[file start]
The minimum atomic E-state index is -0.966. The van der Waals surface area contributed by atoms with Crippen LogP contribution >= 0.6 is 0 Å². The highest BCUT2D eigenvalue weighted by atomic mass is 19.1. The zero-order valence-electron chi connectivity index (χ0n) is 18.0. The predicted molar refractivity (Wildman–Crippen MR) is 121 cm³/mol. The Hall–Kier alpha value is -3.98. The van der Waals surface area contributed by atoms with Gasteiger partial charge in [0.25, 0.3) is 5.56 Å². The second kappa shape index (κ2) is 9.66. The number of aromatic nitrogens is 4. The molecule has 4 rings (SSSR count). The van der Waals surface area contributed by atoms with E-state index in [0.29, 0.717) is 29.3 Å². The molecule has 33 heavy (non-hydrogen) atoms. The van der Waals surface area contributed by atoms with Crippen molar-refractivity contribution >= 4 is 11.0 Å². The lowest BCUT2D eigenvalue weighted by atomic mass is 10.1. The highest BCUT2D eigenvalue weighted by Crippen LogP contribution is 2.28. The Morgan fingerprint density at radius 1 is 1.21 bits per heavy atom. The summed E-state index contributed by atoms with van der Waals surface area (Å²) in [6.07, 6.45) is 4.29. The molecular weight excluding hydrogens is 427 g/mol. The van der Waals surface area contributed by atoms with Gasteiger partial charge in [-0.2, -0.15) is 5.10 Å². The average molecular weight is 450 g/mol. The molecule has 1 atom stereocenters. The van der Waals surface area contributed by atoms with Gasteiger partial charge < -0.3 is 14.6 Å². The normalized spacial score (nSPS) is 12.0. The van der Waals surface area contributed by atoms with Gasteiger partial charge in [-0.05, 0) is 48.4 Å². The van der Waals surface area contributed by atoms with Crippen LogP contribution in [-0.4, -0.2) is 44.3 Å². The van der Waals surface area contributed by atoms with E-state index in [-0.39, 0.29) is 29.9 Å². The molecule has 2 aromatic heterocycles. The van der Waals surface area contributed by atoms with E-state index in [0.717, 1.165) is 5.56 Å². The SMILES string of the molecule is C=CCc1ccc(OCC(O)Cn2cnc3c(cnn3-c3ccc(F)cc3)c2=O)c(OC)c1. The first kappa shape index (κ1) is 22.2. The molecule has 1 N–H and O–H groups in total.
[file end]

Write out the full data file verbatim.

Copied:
The minimum atomic E-state index is -0.966. The van der Waals surface area contributed by atoms with Crippen LogP contribution >= 0.6 is 0 Å². The highest BCUT2D eigenvalue weighted by atomic mass is 19.1. The zero-order valence-electron chi connectivity index (χ0n) is 18.0. The predicted molar refractivity (Wildman–Crippen MR) is 121 cm³/mol. The Hall–Kier alpha value is -3.98. The van der Waals surface area contributed by atoms with Gasteiger partial charge in [0.25, 0.3) is 5.56 Å². The second kappa shape index (κ2) is 9.66. The number of aromatic nitrogens is 4. The molecule has 4 rings (SSSR count). The van der Waals surface area contributed by atoms with E-state index in [0.29, 0.717) is 29.3 Å². The molecule has 33 heavy (non-hydrogen) atoms. The van der Waals surface area contributed by atoms with Crippen molar-refractivity contribution >= 4 is 11.0 Å². The lowest BCUT2D eigenvalue weighted by atomic mass is 10.1. The highest BCUT2D eigenvalue weighted by Crippen LogP contribution is 2.28. The Morgan fingerprint density at radius 1 is 1.21 bits per heavy atom. The summed E-state index contributed by atoms with van der Waals surface area (Å²) in [6.07, 6.45) is 4.29. The molecular weight excluding hydrogens is 427 g/mol. The van der Waals surface area contributed by atoms with Gasteiger partial charge in [-0.2, -0.15) is 5.10 Å². The average molecular weight is 450 g/mol. The molecule has 1 atom stereocenters. The van der Waals surface area contributed by atoms with Gasteiger partial charge < -0.3 is 14.6 Å². The normalized spacial score (nSPS) is 12.0. The van der Waals surface area contributed by atoms with Gasteiger partial charge in [-0.05, 0) is 48.4 Å². The van der Waals surface area contributed by atoms with Crippen LogP contribution in [-0.4, -0.2) is 44.3 Å². The van der Waals surface area contributed by atoms with E-state index in [-0.39, 0.29) is 29.9 Å². The molecule has 2 aromatic heterocycles. The van der Waals surface area contributed by atoms with E-state index in [0.717, 1.165) is 5.56 Å². The SMILES string of the molecule is C=CCc1ccc(OCC(O)Cn2cnc3c(cnn3-c3ccc(F)cc3)c2=O)c(OC)c1. The first kappa shape index (κ1) is 22.2. The molecule has 1 N–H and O–H groups in total.